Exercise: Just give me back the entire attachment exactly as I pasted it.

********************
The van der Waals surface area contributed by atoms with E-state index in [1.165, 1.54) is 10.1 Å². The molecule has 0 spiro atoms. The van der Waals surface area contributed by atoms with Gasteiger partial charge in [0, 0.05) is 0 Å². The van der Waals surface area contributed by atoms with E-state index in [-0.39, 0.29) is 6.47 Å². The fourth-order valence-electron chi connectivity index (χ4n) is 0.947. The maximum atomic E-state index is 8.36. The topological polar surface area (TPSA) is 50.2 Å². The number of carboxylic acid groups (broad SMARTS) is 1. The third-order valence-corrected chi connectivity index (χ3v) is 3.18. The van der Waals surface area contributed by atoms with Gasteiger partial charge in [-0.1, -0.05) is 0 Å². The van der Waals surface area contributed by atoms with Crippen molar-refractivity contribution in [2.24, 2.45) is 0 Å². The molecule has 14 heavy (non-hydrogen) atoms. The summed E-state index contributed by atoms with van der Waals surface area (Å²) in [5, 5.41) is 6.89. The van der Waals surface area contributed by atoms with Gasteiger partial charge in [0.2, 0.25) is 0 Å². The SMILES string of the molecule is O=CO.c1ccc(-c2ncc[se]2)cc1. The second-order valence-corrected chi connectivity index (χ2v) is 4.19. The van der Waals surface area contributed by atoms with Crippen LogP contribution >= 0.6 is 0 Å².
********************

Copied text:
The van der Waals surface area contributed by atoms with E-state index in [1.165, 1.54) is 10.1 Å². The molecule has 0 spiro atoms. The van der Waals surface area contributed by atoms with Gasteiger partial charge in [0, 0.05) is 0 Å². The van der Waals surface area contributed by atoms with E-state index in [-0.39, 0.29) is 6.47 Å². The fourth-order valence-electron chi connectivity index (χ4n) is 0.947. The maximum atomic E-state index is 8.36. The topological polar surface area (TPSA) is 50.2 Å². The number of carboxylic acid groups (broad SMARTS) is 1. The third-order valence-corrected chi connectivity index (χ3v) is 3.18. The van der Waals surface area contributed by atoms with Gasteiger partial charge in [-0.1, -0.05) is 0 Å². The van der Waals surface area contributed by atoms with Crippen molar-refractivity contribution in [2.24, 2.45) is 0 Å². The molecule has 14 heavy (non-hydrogen) atoms. The summed E-state index contributed by atoms with van der Waals surface area (Å²) in [5, 5.41) is 6.89. The van der Waals surface area contributed by atoms with Gasteiger partial charge in [0.2, 0.25) is 0 Å². The SMILES string of the molecule is O=CO.c1ccc(-c2ncc[se]2)cc1. The second-order valence-corrected chi connectivity index (χ2v) is 4.19. The van der Waals surface area contributed by atoms with Crippen LogP contribution >= 0.6 is 0 Å².